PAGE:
How to remix your cover

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Words. Kent Walker

From Bob Dylan to William Shakespeare, fair use laws have allowed artists in all ages to build on influences from the past. Today, as digital tools and platforms blur the boundaries between creators and consumers, it’s more important than ever to ensure creativity can thrive.

Bloggers and lawyers (and bloggers’ lawyers) are fiercely debating copyright in chat rooms and courtrooms across the world. Are laws written for an analog era, stifling digital creativity? Can nothing be done about online piracy? How do we compensate creators, while empowering both consumers and new generations of authors and artists? What path should we be taking through our first digital century?

First, let’s talk about what it means to create. “Creativity isn’t magic. It comes by applying ordinary tools of thought to existing materials,” said writer/director Kirby Ferguson on his web video series Everything is a Remix. “By connecting ideas together, creative leaps can be made, producing some of history’s biggest breakthroughs.”

Everything is a Remix catalogues instances throughout history of artists taking inspiration from derivation. Bob Dylan’s first album contained 11 covers. Thomas Edison didn’t invent the lightbulb – his first patent was for ‘improvement in electric lamps’ – he just created the first commercially viable one. And then there’s my own favorite example: Shakespeare remixed playwrights from a century earlier, and it’s nearly impossible to count the works he himself has inspired.

Digital platforms give us access to more content – the building blocks of creativity – than ever before. We have unparalleled resources to remix and build upon influences, the technology to make production easier than ever, and access to the biggest audience the world has ever seen.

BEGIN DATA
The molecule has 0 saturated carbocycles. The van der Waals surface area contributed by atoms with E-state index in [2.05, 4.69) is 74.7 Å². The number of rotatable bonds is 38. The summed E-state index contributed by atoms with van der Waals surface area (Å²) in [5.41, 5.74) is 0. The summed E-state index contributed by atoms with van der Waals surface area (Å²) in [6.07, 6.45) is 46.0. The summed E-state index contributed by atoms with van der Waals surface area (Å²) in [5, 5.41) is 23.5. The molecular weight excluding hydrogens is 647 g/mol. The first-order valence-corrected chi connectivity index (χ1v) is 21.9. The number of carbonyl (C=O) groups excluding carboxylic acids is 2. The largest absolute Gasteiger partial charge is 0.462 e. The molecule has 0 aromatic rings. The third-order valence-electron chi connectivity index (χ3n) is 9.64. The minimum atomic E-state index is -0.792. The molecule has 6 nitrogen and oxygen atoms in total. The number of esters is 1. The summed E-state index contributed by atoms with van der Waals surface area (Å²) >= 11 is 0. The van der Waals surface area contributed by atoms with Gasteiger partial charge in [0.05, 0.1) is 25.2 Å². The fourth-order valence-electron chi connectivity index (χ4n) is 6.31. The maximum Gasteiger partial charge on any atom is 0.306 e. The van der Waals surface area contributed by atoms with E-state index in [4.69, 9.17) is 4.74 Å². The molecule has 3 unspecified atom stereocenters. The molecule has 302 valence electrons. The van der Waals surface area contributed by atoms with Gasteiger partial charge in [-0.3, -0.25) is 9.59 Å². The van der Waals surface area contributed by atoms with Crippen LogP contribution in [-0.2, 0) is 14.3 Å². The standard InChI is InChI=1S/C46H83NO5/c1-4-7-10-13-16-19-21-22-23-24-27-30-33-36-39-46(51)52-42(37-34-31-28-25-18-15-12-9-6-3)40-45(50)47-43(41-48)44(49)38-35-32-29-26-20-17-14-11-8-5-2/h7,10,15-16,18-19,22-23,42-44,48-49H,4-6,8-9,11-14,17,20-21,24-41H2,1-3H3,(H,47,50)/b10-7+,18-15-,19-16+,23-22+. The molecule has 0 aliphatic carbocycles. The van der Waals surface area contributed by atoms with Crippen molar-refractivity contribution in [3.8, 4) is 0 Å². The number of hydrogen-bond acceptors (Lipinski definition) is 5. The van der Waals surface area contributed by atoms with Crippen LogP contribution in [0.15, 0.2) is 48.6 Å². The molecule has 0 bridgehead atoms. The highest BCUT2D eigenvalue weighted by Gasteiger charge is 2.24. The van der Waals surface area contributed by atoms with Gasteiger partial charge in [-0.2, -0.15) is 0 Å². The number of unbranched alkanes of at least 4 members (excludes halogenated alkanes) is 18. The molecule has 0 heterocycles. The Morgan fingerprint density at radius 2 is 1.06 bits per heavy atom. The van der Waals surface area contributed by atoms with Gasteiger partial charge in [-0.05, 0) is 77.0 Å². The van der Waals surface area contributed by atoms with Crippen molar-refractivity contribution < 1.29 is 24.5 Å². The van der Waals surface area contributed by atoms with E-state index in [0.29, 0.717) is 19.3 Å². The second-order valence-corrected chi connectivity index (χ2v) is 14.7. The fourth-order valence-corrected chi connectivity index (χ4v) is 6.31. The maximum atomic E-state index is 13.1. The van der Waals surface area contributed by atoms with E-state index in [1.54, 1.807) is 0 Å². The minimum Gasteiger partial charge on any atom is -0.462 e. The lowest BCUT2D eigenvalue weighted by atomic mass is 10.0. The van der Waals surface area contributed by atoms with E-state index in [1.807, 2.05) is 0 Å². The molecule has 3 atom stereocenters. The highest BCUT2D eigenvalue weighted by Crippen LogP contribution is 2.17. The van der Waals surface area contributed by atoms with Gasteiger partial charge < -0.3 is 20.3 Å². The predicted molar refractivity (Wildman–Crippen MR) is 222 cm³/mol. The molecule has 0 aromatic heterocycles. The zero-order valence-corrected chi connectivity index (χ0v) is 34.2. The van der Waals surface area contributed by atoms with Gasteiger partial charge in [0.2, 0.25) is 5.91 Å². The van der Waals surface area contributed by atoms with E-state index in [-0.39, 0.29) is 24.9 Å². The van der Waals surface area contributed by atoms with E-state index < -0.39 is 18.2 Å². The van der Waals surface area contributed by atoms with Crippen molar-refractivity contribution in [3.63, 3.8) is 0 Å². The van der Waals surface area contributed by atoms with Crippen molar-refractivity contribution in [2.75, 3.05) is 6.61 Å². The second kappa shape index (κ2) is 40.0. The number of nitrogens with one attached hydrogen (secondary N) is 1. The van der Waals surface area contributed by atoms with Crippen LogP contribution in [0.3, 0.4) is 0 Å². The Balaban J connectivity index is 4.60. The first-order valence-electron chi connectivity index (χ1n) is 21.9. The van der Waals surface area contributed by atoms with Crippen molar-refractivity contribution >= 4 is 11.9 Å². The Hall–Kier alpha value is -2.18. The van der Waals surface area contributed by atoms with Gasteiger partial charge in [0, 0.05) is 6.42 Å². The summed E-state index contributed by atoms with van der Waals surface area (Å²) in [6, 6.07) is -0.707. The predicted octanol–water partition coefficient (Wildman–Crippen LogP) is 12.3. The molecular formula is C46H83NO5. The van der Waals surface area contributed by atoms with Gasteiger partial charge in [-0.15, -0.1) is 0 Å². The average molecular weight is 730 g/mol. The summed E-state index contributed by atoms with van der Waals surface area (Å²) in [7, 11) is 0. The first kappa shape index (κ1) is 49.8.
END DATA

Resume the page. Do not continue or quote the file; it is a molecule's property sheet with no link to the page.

Digital platforms are also bringing in money: More than 1 million YouTube partner channels are making money from their videos, thousands are making over $100,000 a year, and the number of YouTube creators who are making upwards of $1,000 per day is up 300 percent since the start of 2010. We’re even seeing entirely new models of creative production, like the 101 classical musicians from 30 different countries who were selected for the YouTube Symphony Orchestra based on online audition videos. The selected musicians were flown to Sydney for a live concert at the Sydney Opera House. The event was also watched by millions around the world (there were 2.42 million streams in Australia alone).

There has never been a better time to be an artist or a consumer. Even so, we can’t afford to sit back and get complacent. The kind of creativity you see online – in the YouTube Symphony Orchestra, or the educational videos from Khan Academy, or the inspirational TED Talks that are freely released on the web – has been made possible through legal provisions that protect and promote the progress of science and art. Google itself is valuable because fair use lets it index and search the context of other websites. But these protections aren’t guaranteed.

The world continues to change at an exponential rate. It is certainly challenging to apply information law to technologies and media that didn’t exist when the law was written. The best way forward is through thoughtful dialogue that takes into account the needs and rights of both creators and consumers, especially as these traditional categories increasingly blur.

We also need to identify the aspects of our existing laws that allow creativity to flourish, and ensure that those components stay firmly in place. When we think about copyright, we often don’t think about the balances that allow some copying in legitimate ways, which often benefits both consumers and new generations of creators. A documentary filmmaker can reference historical film footage to substantiate their narrative while helping the original film reach a larger audience.